Dictionary of Irish Architects 1720 - 1940

County surveyor for Cos. Sligo, 1834-1836, and Louth, 1836-1840. Francis Dubourdieu, who was born circa 1784, was the fourth son of of the Rev. John DuBourdieu (1755ca-1839), curate and subsequently rector of Annahilt, Co. Down, author of A statistical survey of Co. Down (1802) and A statistical survey of Co. Antrim (1812). His mother was born Margaret Sampson. By 1823 he was serving as a lieutenant with the Royal Hanoverian Engineers in Germany.   He had been promoted to the rank of captain when he wrote in 1826 from Stade in Lower Saxony to the Irish Board of Works to apply for a post, as he understood that the Board was to be reorganized.(1) On his return to Ireland he was initially employed by the Newry Navigation Company; then in 1831-2 he became resident engineer under the Board of Works for the construction of the road from Kells, Co. Meath, to Bailieborough, Co. Cavan. In May 1834 he was appointed county surveyor for Co. Sligo(2) and in October 1836 for Co. Louth. He was forced to resign from the latter post in August 1840, on account of continuing disagreements with the Grand Jury, and was succeeded by JOHN NEVILLE. JOHN NEVILLE. (3) By 1855 he had moved to Maghery near Moy, Co. Tyrone, where he had a charcoal manufacturing business. 

Towards the end of his life Dubourdieu lived with his sister, Mrs Margaret Gorman.   He died on 1 December 1861 and was buried at Soldierstown, Co. Antrim.  He had married In 1811 but had no children.   His wife, Lavinia Sally Anne (née Harffy), was some twelve years older than himself and had had two previous marriages.  She remained in Germany after his return to Ireland and died there in 1853.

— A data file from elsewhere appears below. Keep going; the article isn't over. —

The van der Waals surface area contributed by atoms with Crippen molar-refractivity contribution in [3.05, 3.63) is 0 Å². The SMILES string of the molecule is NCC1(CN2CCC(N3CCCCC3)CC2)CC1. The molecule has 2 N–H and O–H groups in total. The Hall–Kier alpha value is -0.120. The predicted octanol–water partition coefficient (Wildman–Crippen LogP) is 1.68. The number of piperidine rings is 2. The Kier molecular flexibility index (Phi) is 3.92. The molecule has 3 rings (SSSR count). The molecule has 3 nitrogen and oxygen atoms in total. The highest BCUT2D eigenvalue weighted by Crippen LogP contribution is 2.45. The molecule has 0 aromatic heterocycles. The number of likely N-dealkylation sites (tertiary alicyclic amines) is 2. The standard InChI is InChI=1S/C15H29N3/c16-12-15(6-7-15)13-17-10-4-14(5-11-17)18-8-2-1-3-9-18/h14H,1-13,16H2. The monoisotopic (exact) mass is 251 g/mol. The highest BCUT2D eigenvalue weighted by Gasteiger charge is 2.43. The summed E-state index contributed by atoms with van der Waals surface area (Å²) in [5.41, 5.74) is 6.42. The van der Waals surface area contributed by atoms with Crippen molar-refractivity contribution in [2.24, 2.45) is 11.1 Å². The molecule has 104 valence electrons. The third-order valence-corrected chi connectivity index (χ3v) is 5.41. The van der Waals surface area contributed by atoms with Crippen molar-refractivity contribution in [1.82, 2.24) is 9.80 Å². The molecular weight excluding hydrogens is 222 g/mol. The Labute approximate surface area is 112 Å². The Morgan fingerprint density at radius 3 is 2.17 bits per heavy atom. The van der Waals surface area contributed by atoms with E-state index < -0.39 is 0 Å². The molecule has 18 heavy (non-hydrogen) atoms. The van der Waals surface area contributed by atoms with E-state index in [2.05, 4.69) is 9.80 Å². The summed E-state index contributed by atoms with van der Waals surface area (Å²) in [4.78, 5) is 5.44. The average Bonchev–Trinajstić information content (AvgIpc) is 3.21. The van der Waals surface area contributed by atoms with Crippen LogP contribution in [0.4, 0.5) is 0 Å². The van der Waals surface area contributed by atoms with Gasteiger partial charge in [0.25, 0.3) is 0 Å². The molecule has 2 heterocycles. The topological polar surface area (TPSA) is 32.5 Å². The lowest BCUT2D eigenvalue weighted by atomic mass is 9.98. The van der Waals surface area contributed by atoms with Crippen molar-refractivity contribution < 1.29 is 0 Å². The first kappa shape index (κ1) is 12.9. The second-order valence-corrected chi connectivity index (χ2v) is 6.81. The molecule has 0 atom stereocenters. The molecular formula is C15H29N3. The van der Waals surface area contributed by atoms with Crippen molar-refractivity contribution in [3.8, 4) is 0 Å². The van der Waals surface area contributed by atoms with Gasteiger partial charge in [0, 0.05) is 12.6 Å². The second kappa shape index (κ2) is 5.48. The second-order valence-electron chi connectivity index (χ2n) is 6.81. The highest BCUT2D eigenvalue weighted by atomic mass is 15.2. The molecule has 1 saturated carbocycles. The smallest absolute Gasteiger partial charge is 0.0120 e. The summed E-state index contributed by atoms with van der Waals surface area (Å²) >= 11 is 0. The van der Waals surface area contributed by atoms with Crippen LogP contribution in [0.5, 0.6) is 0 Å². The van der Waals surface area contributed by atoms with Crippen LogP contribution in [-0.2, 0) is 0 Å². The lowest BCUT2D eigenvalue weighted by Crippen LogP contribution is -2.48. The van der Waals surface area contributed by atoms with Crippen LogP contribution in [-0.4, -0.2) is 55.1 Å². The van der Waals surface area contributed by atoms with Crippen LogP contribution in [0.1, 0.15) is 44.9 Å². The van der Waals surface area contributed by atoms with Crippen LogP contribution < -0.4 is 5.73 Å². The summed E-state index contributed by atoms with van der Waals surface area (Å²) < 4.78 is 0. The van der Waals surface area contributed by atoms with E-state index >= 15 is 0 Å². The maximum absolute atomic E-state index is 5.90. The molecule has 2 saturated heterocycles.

Two maps drawn by Dubourdieu while he was in northern Germany are in the Stasatsarchiv Stade and a further three in the Hauptstaatsarchiv Hannover.   While he was in Hanover, Dubourdieu published a booklet, Vorschläge zur Verbesserung des Brückenbauwesens im Königreich Hannover und anderen Theilen Norddeutchlands [Propositions for the improvement of the building of bridges in the kingdom of Hanover and other parts of northern Germany]  (Stade, 1823).  He also published a translation from a German military treatise, Instructions for the choice, fortifying, occupation, defence and attack of military positions (London, 1830).  Later in life he published a volume of his own verse, Wild Flowers from Germany (Belfast,Dublin & London,1850), dedicated 'to the Ladies of Ireland'.(4)

Dubourdieu's pupils and assistants included MATTHEW MOORE GRAHAM. MATTHEW MOORE GRAHAM. (5)

ICEI:  founder member, 1835.(6)

Address: Ennismore Cottage, Maghery, Moy, Co. Tyrone, 1855.


All information in this entry not otherwise accounted for is from the account of John Dubourdieu in J.B. Leslie & H.B. Swanzy, Biographical Succession Lists of the clergy of the Diocese of Down (1936), 142-4, from Brendan O'Donoghue, The Irish County Surveyors 1834-1944 (Dublin: Four Courts Press, 2007), which gives the fullest account of Dubourdieu's career, and from information provided by Elisabeth Roeder-Voss, Rösrath, Germany, a descendant of Lavinia Dubourdieu by her second marriage to Lt. Robert Cooper, RE (e-mail, Sep 2009). 

(1)   NA/SPO CSORP 1826/14,908 (IAA, Edward McParland files, Acc. 2008/44).
(2) Dublin Evening Post, 20 May 1834.
(3) British Sessional Papers: House of Commons, 1840 (291) XLVIII, 165 ('Return of the number of County Surveyors, Deputies and Clerks in Ireland 1834-1839') (IAA, Edward McParland files, Acc. 2008/44).
(4) Digitised by Google Books;  despite his very shaky sense of metre, Dubourdieu is included in James O'Donoghue's The poets of Ireland: a biographical dictionary with bibliographical particulars‎  (1893). (Information from Elisabeth Roeder-Voss).
(5) Printed testimonials to Matthew Moore Graham, 1856 (B.O'D.).  Lavinia Dubourdieu's first husband was Capt. William Graham.
(6) Photocopy of transcript of minutes of first meeting of Engineers' Society of Ireland, 6 Aug 1835, in IAA, Jones File F73.